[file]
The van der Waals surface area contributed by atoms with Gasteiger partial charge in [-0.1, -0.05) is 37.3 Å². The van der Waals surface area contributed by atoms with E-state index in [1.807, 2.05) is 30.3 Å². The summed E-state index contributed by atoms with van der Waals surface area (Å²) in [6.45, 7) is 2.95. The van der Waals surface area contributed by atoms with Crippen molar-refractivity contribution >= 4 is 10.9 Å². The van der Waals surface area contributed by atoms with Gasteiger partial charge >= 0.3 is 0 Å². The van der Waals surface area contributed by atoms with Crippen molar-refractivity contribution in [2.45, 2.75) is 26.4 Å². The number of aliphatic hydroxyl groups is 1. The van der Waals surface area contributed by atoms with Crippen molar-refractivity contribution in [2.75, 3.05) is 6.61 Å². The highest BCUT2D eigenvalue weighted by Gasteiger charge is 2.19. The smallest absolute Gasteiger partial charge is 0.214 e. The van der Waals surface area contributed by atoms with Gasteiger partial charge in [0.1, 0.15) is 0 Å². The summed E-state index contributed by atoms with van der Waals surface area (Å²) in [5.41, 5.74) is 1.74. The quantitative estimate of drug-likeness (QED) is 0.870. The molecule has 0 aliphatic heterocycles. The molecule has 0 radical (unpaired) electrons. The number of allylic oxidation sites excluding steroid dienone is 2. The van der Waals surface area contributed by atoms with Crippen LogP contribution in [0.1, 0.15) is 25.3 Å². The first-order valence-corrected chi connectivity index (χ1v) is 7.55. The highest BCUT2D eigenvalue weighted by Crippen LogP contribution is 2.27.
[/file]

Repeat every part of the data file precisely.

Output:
The van der Waals surface area contributed by atoms with Gasteiger partial charge in [-0.1, -0.05) is 37.3 Å². The van der Waals surface area contributed by atoms with E-state index in [1.807, 2.05) is 30.3 Å². The summed E-state index contributed by atoms with van der Waals surface area (Å²) in [6.45, 7) is 2.95. The van der Waals surface area contributed by atoms with Crippen molar-refractivity contribution >= 4 is 10.9 Å². The van der Waals surface area contributed by atoms with Gasteiger partial charge >= 0.3 is 0 Å². The van der Waals surface area contributed by atoms with Crippen molar-refractivity contribution in [2.45, 2.75) is 26.4 Å². The number of aliphatic hydroxyl groups is 1. The van der Waals surface area contributed by atoms with Crippen molar-refractivity contribution in [2.75, 3.05) is 6.61 Å². The highest BCUT2D eigenvalue weighted by Gasteiger charge is 2.19. The smallest absolute Gasteiger partial charge is 0.214 e. The van der Waals surface area contributed by atoms with Gasteiger partial charge in [0.1, 0.15) is 0 Å². The summed E-state index contributed by atoms with van der Waals surface area (Å²) in [5.41, 5.74) is 1.74. The quantitative estimate of drug-likeness (QED) is 0.870. The molecule has 0 aliphatic heterocycles. The molecule has 0 radical (unpaired) electrons. The number of allylic oxidation sites excluding steroid dienone is 2. The van der Waals surface area contributed by atoms with Crippen LogP contribution in [0.1, 0.15) is 25.3 Å². The first-order valence-corrected chi connectivity index (χ1v) is 7.55. The highest BCUT2D eigenvalue weighted by Crippen LogP contribution is 2.27.